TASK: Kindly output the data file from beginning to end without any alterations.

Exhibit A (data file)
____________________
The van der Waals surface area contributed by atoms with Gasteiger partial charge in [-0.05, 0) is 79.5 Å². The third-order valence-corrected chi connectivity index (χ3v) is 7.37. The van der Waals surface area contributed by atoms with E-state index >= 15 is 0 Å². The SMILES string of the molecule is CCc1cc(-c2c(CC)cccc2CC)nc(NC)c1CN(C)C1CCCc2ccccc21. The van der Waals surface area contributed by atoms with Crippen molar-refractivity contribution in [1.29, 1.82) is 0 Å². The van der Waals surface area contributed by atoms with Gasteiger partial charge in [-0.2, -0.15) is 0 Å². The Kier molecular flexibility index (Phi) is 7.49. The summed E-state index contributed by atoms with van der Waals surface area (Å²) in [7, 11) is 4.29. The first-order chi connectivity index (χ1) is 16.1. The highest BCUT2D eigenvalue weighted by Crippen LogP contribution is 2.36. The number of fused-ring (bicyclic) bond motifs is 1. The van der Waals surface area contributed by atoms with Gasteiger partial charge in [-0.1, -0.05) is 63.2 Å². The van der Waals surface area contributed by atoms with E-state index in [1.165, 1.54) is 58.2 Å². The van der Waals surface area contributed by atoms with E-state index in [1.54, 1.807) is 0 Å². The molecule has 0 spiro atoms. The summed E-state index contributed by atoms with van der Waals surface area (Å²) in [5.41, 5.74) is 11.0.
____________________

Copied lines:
The van der Waals surface area contributed by atoms with Gasteiger partial charge in [-0.05, 0) is 79.5 Å². The third-order valence-corrected chi connectivity index (χ3v) is 7.37. The van der Waals surface area contributed by atoms with E-state index >= 15 is 0 Å². The SMILES string of the molecule is CCc1cc(-c2c(CC)cccc2CC)nc(NC)c1CN(C)C1CCCc2ccccc21. The van der Waals surface area contributed by atoms with Crippen molar-refractivity contribution in [1.29, 1.82) is 0 Å². The van der Waals surface area contributed by atoms with Gasteiger partial charge in [-0.2, -0.15) is 0 Å². The Kier molecular flexibility index (Phi) is 7.49. The summed E-state index contributed by atoms with van der Waals surface area (Å²) in [7, 11) is 4.29. The first-order chi connectivity index (χ1) is 16.1. The highest BCUT2D eigenvalue weighted by Crippen LogP contribution is 2.36. The number of fused-ring (bicyclic) bond motifs is 1. The van der Waals surface area contributed by atoms with Gasteiger partial charge in [-0.1, -0.05) is 63.2 Å². The van der Waals surface area contributed by atoms with E-state index in [1.165, 1.54) is 58.2 Å². The van der Waals surface area contributed by atoms with E-state index in [1.54, 1.807) is 0 Å². The molecule has 0 spiro atoms. The summed E-state index contributed by atoms with van der Waals surface area (Å²) in [5.41, 5.74) is 11.0.